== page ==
- Building the Brexit party: how Nigel Farage copied Italy’s digital populists: The former Ukip leader forged an alliance with the Five Star Movement just as they bulldozed Italian politics using a tightly controlled digital operation. And now he’s putting their techniques to work in Britain
- Why Are Milkshakes Being Thrown at Right-Wing Politicians Like Nigel Farage?
A Useful Yet Tragic Disease
A 43-year-old Japanese man is dying from aging too fast. For the past 10 years he’s been in and out of hospitals since being diagnosed with Werner syndrome.
– Nobuaki Nagashima was in his mid-20s when he began to feel like his body was breaking down — he’d developed cataracts, pain in his hips, and skin problems on his leg.
– Werner syndrome also shows up as wrinkles, weight loss, greying hair and balding, and it can cause hardening of the arteries, heart failure, diabetes and cancer. Nagashima’s parents and grandparents are all aging normally. Werner syndrome happens when a person inherits a mutated copy of a gene called WRN from both parents.
– WRN was discovered just 23 years ago. Between 1996 and 2008 there were only 1,487 documented cases worldwide, and 1,128 of them were in Japan.
– The co-director of the International Registry of Werner Syndrome believes the number of actual cases globally is about seven times higher than the numbers recorded today, because most cases will not have come to the attention of any physicians or registries. Scientists are now understanding that WRN is key to how all cells work — in reading, copying, unfolding and repairing.
Washington D.C. Mayhem
Verbal sparks between President Trump and House Speaker Nancy Pelosi are really flying. On Wednesday Trump abruptly left an infrastructure meeting with Democrats, declaring he wouldn’t work with them until they’d wrapped up their “phony investigations.”
– Afterwards Pelosi said the president had had a “temper tantrum,” then called on his family and friends to hold an “intervention.
– On Thursday Pelosi told Democratic colleagues the president’s actions were “villainous,” and that Trump “wants to be impeached” so he can be vindicated by the Senate. “What really got to him was these court cases and the House Democratic Caucus has not passed impeachment and that’s where he wants us to be,” she said. The ‘court cases’ reference is about the two federal judges who have refused to block Democratic subpoenas for Trump’s bank records.
– At the White House later, Trump announced $16 billion in new subsidies for farmers and ranchers; he also took time to call Pelosi “crazy,” a “mess,” and unable to comprehend the US-Mexico-Canada trade agreement he wants Congress to pass. (CNN, CBSNews)
Big (City + Tech + Brains) = More (Money + Problems)
- America’s Cities Are Unlivable. Blame Wealthy Liberals.:The demise of a California housing measure shows how progressives abandon progressive values in their own backyards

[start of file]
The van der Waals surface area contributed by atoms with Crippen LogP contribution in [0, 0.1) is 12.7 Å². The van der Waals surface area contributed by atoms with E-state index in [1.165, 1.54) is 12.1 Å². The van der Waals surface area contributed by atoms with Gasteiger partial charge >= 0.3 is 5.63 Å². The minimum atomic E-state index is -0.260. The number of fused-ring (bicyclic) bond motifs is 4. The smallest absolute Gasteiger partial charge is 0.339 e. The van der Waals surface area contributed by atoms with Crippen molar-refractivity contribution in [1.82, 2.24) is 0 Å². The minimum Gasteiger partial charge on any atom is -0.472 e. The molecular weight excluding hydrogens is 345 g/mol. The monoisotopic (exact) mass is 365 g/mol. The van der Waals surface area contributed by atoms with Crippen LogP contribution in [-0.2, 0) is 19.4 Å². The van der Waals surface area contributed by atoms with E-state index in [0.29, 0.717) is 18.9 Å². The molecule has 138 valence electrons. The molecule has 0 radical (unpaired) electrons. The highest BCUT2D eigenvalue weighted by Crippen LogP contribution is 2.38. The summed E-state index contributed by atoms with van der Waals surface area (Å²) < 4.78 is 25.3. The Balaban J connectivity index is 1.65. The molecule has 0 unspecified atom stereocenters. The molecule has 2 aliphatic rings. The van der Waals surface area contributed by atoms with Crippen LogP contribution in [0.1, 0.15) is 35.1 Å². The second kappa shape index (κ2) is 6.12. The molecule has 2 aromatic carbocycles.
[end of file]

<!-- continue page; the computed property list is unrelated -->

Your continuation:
- How the Rural-Urban Divide Became America’s Political Fault Line: Such a conflict isn’t unique to the U.S., but the consequences are far-reaching here
- Why Workers Without College Degrees Are Fleeing Big Cities
- A Shrinking Middle Class Is Ruining the Character of Our Neighborhoods: A deepening divide between the haves and have-nots is making it harder for them to see one another as neighbors
- How San Francisco broke America’s heart
- Scott McKenzie – San Francisco
- The Mamas & the Papas – California Dreamin’
- Phantom Planet – California
- Wax – California
We Share Because We CCARE
James Doty is a 63-year-old man who amassed a fortune as a neurosurgeon and biotech entrepreneur in Silicon Valley. Then he lost it all in the dotcom crash — $75 million gone in six weeks. His final asset was $30 million in stock in a medical-device company he’d once run called Accuray. But Doty had committed the stock to a trust that would benefit the universities he’d attended and programs for AIDS, family, and global health.
– In 2007, Accuray went public at a valuation of $1.3 billion, generating hundreds of millions for Doty’s donees and zero for him. And yet, this no-longer-multi-millionaire said he had no regrets.
– Is something wrong with Doty? Is it normal for a human being to commit a generous act that helps others and not himself? Can altruistic acts promote individual well-being in biologically measurable ways?
– To find answers to these and other questions about altruism, Doty founded in 2008 the Center for Compassion and Altruism Research and Education, or CCARE, part of Stanford’s School of Medicine, with a seed donation of $150,000 from the Dalai Lama, whom Doty had met in a chance encounter.
- IQ rates are dropping in many developed countries and that doesn’t bode well for humanity: An intelligence crisis could undermine our problem-solving capacities and dim the prospects of the global economy. Additional trailer: Idiocracy Trailer and Idiocracy opening scene.
- Star Wars: The Rise of Skywalker, The Ultimate Preview
- Our favorite essay this week: Power? No, Thanks, I’m Good: The freedom to say what I think and command my own time is enough for me. (NYT, $)
RECOMMENDED FOR YOU